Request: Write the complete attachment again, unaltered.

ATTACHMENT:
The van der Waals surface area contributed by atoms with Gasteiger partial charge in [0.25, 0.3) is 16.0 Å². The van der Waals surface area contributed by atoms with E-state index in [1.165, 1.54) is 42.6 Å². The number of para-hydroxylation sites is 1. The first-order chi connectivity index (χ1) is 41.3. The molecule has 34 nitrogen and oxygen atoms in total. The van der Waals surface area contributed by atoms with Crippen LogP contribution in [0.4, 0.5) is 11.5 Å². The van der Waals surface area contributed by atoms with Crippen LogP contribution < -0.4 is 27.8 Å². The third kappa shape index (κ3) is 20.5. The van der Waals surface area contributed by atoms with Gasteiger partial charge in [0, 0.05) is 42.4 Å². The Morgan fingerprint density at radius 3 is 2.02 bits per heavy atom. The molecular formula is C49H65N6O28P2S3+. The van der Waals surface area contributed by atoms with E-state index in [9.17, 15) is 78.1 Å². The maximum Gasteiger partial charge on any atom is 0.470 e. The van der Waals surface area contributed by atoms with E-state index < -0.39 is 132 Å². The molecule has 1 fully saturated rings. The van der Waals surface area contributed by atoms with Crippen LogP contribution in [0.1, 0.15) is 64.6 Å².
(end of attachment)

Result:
The van der Waals surface area contributed by atoms with Gasteiger partial charge in [0.25, 0.3) is 16.0 Å². The van der Waals surface area contributed by atoms with E-state index in [1.165, 1.54) is 42.6 Å². The number of para-hydroxylation sites is 1. The first-order chi connectivity index (χ1) is 41.3. The molecule has 34 nitrogen and oxygen atoms in total. The van der Waals surface area contributed by atoms with Crippen LogP contribution in [0.4, 0.5) is 11.5 Å². The van der Waals surface area contributed by atoms with Crippen LogP contribution < -0.4 is 27.8 Å². The third kappa shape index (κ3) is 20.5. The van der Waals surface area contributed by atoms with Gasteiger partial charge in [0, 0.05) is 42.4 Å². The Morgan fingerprint density at radius 3 is 2.02 bits per heavy atom. The molecular formula is C49H65N6O28P2S3+. The van der Waals surface area contributed by atoms with E-state index in [9.17, 15) is 78.1 Å². The maximum Gasteiger partial charge on any atom is 0.470 e. The van der Waals surface area contributed by atoms with E-state index < -0.39 is 132 Å². The molecule has 1 fully saturated rings. The van der Waals surface area contributed by atoms with Crippen LogP contribution in [0.1, 0.15) is 64.6 Å².